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Physiological Influences on Psychology Flashcards

Physiological Influences on Psychology Flashcards
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Johannes Muller

He developed the law of specific nerve energies, which states that the nerves are the responsible for perception and our ability to sense our environment.

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Weber-Fechner Law

This law is concerned with the differences in stimulus, such as quantity or intensity, that are only just noticeable to a person. It expounded on Ernst Heinrich Weber's theories.

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Phrenology

This is the act of looking at the skull's shape and size and using what you find to make judgments about a person's personality or how (s)he will behave. It was developed by Dr. Franz Joseph Gall.

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Difference Threshold

This refers to the smallest possible amount that a stimulus has to change for individuals to note that something is different at the minimum of one-half of the time.

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Lobotomy

This surgery removed the brain's frontal lobe. This was used to treat mental illnesses in the past, particularly by those who followed somatogenic theory.

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Hysteria

In the past, this diagnosis was given to people who were physically healthy but displayed physical symptoms. Magnets were sometimes used to treat this.

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Somatogenic Theory

This theory about mental illness argues that these disorders arise from ailments that are biological or physical in nature.

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Absolute Threshold

The smallest amount of energy that an external stimulus needs to produce in order for one of our senses to detect it

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16 cards in set

Flashcard Content Overview

These flashcards were set up to help you review the work of:

  • Johannes Muller
  • Luigi Galvani
  • Alesandro Volta

You'll find cards that address the absolute and difference thresholds as they relate to our ability to sense an external stimulus. Phrenology, psychophysics, and mechanistic psychology are also covered by these cards. Additionally, you can focus on the Young-Helmholtz Theory and the Weber-Fechner Law.

Front
Back
Absolute Threshold

The smallest amount of energy that an external stimulus needs to produce in order for one of our senses to detect it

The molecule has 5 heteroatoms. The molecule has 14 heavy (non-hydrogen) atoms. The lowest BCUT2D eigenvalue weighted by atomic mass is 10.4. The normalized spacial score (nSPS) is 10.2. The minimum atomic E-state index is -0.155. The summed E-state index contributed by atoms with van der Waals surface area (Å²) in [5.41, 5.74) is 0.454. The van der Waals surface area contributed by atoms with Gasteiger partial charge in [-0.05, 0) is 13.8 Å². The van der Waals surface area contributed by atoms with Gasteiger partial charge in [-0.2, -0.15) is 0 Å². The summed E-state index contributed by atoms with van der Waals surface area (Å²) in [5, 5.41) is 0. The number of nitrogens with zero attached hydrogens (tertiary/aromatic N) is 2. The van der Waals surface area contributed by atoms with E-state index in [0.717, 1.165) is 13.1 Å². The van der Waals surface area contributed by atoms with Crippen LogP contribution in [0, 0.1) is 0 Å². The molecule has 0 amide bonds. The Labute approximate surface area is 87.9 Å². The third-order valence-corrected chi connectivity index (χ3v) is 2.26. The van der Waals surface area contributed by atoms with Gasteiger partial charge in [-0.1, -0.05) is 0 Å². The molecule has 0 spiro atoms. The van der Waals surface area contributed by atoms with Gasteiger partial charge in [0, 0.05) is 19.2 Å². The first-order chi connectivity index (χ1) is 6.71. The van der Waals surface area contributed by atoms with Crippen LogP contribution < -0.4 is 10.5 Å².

Somatogenic Theory

This theory about mental illness argues that these disorders arise from ailments that are biological or physical in nature.

Hysteria

In the past, this diagnosis was given to people who were physically healthy but displayed physical symptoms. Magnets were sometimes used to treat this.

Lobotomy

This surgery removed the brain's frontal lobe. This was used to treat mental illnesses in the past, particularly by those who followed somatogenic theory.

Difference Threshold

This refers to the smallest possible amount that a stimulus has to change for individuals to note that something is different at the minimum of one-half of the time.

Phrenology

This is the act of looking at the skull's shape and size and using what you find to make judgments about a person's personality or how (s)he will behave. It was developed by Dr. Franz Joseph Gall.

Weber-Fechner Law

This law is concerned with the differences in stimulus, such as quantity or intensity, that are only just noticeable to a person. It expounded on Ernst Heinrich Weber's theories.

Johannes Muller

He developed the law of specific nerve energies, which states that the nerves are the responsible for perception and our ability to sense our environment.

Mechanistic Psychology

A school of psychological thought that argues that we can study people with the use of mechanical terms

Luigi Galvani

He carried out an experiment where he shocked a frog with an electric current, paving the way for modern-day electrophysiology.

Alesandro Volta

This man made the original batteries. He called his creation a Voltaic pile.

Giovani Aldini

A man who electrified corpses to move them around. He was the nephew of Luigi Galvani.

Phineas Gage

This man had an iron rod pierce his skull and go through his head. The results of his injury helped scientists see that different parts of the brain had certain responsibilities.

Psychophysics

This branch of science strives to study our sensory systems through quantitative means. It can be used to evaluate all five senses.

Two-Point Threshold

This spatial measurement refers to how far apart two touches have to be before someone can differentiate between them.

Young-Helmholtz Theory

This theory focuses on how the color receptors in the human eye pick up color and allow us to perceive it.

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